View Full Version : shutter calibration specs

Don Boyd
26-Feb-2004, 14:28
I have just picked up a recently purchased, used 300mm Nikkor after having it cleaned, lubed and the shutter speeds adjusted. I did not have a chance to talk with the technician but his note says that "all speeds are within factory specs." The speed chart lists the following "marked speeds" and their correlating actual speeds. Where differences exist, do they sound typical and are they indeed, "within factory specs?" (I'm not sure that a table would format correctly on this site, so I will list the Marked speed first, then the actual speed.) Thanks

400/300, 250/215, 125/120, 60/60, 30/40 15/20, 8/10, 4/5, 2/2, 1/1

Joseph Dickerson
26-Feb-2004, 15:29

I'd say those numbers are typical. Mine seem to run very close to what yours are. It is my understanding that you really shouldn't use the top speed on most leaf shutters anyway.

The speeds might be able to be brought closer to the marked speed but it's really not neccesary as long as they are repeatable (read consistant) and you know what they actually are.

To this end I check mine frequently with an inexpensive shutter speed checker to see if anything has slipped noticeably and annually have my repairman do a check for actual speeds.

Steve Baggett
26-Feb-2004, 18:19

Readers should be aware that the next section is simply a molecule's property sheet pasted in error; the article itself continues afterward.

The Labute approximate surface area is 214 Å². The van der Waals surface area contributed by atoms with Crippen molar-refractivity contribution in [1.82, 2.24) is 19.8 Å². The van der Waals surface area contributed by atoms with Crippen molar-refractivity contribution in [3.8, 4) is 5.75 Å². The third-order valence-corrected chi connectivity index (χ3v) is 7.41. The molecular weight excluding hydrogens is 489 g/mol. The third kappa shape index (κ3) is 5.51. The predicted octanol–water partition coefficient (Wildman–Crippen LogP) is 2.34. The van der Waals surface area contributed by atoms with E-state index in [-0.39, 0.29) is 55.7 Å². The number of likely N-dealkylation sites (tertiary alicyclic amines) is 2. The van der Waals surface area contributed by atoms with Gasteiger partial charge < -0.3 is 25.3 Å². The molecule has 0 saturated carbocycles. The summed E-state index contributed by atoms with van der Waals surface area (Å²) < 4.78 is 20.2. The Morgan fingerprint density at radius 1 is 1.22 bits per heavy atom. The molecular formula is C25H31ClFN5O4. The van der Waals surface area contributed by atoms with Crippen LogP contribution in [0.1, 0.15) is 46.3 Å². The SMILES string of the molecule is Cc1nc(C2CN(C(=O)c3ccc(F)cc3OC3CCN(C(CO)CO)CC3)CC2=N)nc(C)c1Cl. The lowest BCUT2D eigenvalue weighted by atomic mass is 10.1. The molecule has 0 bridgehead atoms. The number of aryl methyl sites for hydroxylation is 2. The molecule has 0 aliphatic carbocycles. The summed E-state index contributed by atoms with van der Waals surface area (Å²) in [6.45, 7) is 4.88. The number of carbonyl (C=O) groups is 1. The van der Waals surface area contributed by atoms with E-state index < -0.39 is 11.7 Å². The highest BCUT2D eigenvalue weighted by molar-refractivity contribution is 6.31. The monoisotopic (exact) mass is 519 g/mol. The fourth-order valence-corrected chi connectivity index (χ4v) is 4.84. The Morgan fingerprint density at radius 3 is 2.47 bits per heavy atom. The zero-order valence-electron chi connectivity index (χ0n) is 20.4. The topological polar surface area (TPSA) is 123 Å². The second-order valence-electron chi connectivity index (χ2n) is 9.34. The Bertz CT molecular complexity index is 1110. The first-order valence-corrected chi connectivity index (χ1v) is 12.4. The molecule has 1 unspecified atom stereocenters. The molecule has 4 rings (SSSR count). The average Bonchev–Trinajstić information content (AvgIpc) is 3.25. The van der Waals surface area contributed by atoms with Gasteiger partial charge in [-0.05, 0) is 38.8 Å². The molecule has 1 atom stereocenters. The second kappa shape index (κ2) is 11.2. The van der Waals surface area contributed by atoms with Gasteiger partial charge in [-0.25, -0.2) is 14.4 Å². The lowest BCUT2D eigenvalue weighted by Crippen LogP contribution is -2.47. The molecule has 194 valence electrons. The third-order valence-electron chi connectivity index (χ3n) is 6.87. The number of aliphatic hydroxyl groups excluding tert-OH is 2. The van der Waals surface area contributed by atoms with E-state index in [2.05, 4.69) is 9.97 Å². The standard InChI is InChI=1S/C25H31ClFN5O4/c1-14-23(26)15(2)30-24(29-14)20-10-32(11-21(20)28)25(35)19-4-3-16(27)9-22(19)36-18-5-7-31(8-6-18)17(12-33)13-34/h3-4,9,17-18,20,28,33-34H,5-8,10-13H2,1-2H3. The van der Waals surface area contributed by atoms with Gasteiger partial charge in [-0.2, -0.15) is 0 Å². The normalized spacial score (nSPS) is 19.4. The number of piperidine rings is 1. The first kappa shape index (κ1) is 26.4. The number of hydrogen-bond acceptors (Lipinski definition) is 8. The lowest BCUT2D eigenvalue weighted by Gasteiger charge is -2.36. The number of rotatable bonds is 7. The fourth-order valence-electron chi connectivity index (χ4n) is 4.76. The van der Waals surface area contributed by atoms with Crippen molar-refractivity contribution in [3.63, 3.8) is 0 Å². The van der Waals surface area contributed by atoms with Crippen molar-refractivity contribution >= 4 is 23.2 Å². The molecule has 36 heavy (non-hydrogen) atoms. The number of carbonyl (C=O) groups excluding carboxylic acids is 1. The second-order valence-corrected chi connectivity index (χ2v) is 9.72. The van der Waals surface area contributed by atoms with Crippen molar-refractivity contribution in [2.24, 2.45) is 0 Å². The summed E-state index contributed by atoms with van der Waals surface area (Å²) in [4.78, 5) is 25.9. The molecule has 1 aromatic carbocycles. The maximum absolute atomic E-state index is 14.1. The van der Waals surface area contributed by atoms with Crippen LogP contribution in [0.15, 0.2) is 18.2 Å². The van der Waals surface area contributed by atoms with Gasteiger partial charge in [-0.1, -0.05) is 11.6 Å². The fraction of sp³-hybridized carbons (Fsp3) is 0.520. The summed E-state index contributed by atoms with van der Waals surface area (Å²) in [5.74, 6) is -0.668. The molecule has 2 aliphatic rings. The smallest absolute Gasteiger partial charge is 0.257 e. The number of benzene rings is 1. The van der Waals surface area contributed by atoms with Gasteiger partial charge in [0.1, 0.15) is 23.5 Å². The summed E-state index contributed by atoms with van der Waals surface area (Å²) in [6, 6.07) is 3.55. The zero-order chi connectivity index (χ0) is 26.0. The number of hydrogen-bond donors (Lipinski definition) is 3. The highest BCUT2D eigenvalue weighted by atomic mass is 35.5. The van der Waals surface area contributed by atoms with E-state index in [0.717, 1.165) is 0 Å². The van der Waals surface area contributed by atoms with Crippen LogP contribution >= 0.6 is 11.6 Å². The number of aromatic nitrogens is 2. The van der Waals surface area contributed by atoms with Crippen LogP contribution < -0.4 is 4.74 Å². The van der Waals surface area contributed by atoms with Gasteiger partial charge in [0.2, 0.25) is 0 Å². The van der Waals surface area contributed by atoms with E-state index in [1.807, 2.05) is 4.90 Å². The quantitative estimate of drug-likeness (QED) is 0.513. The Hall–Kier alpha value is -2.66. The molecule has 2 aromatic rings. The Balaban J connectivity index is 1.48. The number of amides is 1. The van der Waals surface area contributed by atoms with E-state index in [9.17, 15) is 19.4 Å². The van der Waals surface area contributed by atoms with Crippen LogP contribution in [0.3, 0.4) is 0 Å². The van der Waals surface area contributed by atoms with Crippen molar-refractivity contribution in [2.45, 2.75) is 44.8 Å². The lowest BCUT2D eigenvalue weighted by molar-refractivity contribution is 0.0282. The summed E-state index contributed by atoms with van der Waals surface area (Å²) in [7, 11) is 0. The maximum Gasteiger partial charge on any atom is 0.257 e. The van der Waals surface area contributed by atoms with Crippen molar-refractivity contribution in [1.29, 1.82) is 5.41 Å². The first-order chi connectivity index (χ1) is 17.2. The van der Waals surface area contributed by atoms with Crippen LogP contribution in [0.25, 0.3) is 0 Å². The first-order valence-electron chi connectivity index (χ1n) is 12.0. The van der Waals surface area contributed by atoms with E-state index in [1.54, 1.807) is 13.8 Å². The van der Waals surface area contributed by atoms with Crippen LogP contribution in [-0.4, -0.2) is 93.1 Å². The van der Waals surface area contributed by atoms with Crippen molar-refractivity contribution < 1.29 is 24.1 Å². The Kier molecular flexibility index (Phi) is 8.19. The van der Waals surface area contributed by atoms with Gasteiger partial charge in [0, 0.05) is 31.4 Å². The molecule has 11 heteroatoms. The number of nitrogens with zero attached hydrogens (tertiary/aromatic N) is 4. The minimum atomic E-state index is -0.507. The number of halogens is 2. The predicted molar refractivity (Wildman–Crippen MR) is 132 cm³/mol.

Leaf shutters have "rise time" and a "fall time" and an "open time" for each speed, due to the finite mass of the shutter blades. The rise-time and fall-time are essentially constant and represent the time where the shutter is partially opened on its way to full open and when it is partially closed on its way to fully closed, respectively. As you approach the fastest speeds, the rise-time plus the fall-time approaches the actual open-time, and can be as much as 1/500 of a second on a Copal-0. This fraction is immaterial for slower speeds but is a substantial percentage of the faster shutter speeds. For example, my Copal-0 shutters are all within 1/6-fstop of the selected speed until you get to 1/250 and 1/500. The 1/500 settings always record (on my Calumet shutter tester) about 1/250 and the 1/250 settings always record around 1/170. This means that the rise+fall time for the shutter blades is around 1/500 second (2 milliseconds). The Calumet tester uses some kind of photo-detector and so it "starts the clock" as soon as the shutter is part-way open and probably overstates the speed for the faster settings somewhat. According to Stroebel, leaf shutters are supposed to be calibrated so that the marked speeds correspond to the time between the half-open and half-closed positions. I guess the important thing is simply to be within 1/3 f-stop of the marked setting.